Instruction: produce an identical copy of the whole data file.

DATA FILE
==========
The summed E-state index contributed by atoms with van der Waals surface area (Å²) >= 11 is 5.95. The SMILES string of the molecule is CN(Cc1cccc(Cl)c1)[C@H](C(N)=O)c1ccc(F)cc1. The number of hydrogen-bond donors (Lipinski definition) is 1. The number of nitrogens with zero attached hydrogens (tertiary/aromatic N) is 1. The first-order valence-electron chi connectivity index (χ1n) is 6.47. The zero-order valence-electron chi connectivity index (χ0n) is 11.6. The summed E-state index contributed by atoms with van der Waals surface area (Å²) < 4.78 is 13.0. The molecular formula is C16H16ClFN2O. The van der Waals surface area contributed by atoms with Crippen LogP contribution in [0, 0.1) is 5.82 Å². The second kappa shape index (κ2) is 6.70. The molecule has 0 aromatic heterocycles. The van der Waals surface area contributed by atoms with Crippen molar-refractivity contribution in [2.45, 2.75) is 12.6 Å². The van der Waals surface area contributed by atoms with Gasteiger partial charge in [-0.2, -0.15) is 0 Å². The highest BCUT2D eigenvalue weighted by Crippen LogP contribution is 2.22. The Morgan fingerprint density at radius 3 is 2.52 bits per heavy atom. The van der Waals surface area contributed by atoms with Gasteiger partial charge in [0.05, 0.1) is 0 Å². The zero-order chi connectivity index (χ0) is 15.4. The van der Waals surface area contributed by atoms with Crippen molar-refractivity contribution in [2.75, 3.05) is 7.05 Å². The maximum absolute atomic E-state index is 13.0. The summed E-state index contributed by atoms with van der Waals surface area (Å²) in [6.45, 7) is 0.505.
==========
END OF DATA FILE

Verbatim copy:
The summed E-state index contributed by atoms with van der Waals surface area (Å²) >= 11 is 5.95. The SMILES string of the molecule is CN(Cc1cccc(Cl)c1)[C@H](C(N)=O)c1ccc(F)cc1. The number of hydrogen-bond donors (Lipinski definition) is 1. The number of nitrogens with zero attached hydrogens (tertiary/aromatic N) is 1. The first-order valence-electron chi connectivity index (χ1n) is 6.47. The zero-order valence-electron chi connectivity index (χ0n) is 11.6. The summed E-state index contributed by atoms with van der Waals surface area (Å²) < 4.78 is 13.0. The molecular formula is C16H16ClFN2O. The van der Waals surface area contributed by atoms with Crippen LogP contribution in [0, 0.1) is 5.82 Å². The second kappa shape index (κ2) is 6.70. The molecule has 0 aromatic heterocycles. The van der Waals surface area contributed by atoms with Crippen molar-refractivity contribution in [2.45, 2.75) is 12.6 Å². The van der Waals surface area contributed by atoms with Gasteiger partial charge in [-0.2, -0.15) is 0 Å². The highest BCUT2D eigenvalue weighted by Crippen LogP contribution is 2.22. The Morgan fingerprint density at radius 3 is 2.52 bits per heavy atom. The van der Waals surface area contributed by atoms with Gasteiger partial charge in [0.05, 0.1) is 0 Å². The zero-order chi connectivity index (χ0) is 15.4. The van der Waals surface area contributed by atoms with Crippen molar-refractivity contribution in [2.75, 3.05) is 7.05 Å². The maximum absolute atomic E-state index is 13.0. The summed E-state index contributed by atoms with van der Waals surface area (Å²) in [6.45, 7) is 0.505.